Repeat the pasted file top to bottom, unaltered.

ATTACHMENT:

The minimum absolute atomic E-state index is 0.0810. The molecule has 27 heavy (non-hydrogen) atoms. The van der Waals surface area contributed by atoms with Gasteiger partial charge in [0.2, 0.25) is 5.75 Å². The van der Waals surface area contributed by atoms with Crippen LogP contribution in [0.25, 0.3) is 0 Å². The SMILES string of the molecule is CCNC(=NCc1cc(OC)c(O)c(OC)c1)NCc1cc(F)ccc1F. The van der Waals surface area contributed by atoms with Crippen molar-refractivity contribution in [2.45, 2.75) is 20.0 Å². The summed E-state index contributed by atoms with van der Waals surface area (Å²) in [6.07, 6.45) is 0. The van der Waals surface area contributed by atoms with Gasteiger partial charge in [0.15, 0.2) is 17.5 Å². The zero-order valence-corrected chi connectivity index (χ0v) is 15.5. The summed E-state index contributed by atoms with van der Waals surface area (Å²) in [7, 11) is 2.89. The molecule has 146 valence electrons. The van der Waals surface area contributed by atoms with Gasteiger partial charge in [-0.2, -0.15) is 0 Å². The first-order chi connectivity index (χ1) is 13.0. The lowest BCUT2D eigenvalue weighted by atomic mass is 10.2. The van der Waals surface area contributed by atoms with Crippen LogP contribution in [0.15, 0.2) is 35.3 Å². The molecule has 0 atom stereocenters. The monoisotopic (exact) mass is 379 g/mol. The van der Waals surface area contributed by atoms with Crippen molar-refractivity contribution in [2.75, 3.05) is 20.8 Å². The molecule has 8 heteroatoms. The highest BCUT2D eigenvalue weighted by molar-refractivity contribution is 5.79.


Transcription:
The minimum absolute atomic E-state index is 0.0810. The molecule has 27 heavy (non-hydrogen) atoms. The van der Waals surface area contributed by atoms with Gasteiger partial charge in [0.2, 0.25) is 5.75 Å². The van der Waals surface area contributed by atoms with Crippen LogP contribution in [0.25, 0.3) is 0 Å². The SMILES string of the molecule is CCNC(=NCc1cc(OC)c(O)c(OC)c1)NCc1cc(F)ccc1F. The van der Waals surface area contributed by atoms with Crippen molar-refractivity contribution in [2.45, 2.75) is 20.0 Å². The summed E-state index contributed by atoms with van der Waals surface area (Å²) in [6.07, 6.45) is 0. The van der Waals surface area contributed by atoms with Gasteiger partial charge in [0.15, 0.2) is 17.5 Å². The zero-order valence-corrected chi connectivity index (χ0v) is 15.5. The summed E-state index contributed by atoms with van der Waals surface area (Å²) in [7, 11) is 2.89. The molecule has 146 valence electrons. The van der Waals surface area contributed by atoms with Gasteiger partial charge in [-0.2, -0.15) is 0 Å². The first-order chi connectivity index (χ1) is 13.0. The lowest BCUT2D eigenvalue weighted by atomic mass is 10.2. The van der Waals surface area contributed by atoms with Crippen LogP contribution in [0.15, 0.2) is 35.3 Å². The molecule has 0 atom stereocenters. The monoisotopic (exact) mass is 379 g/mol. The van der Waals surface area contributed by atoms with Crippen molar-refractivity contribution in [2.75, 3.05) is 20.8 Å². The molecule has 8 heteroatoms. The highest BCUT2D eigenvalue weighted by molar-refractivity contribution is 5.79.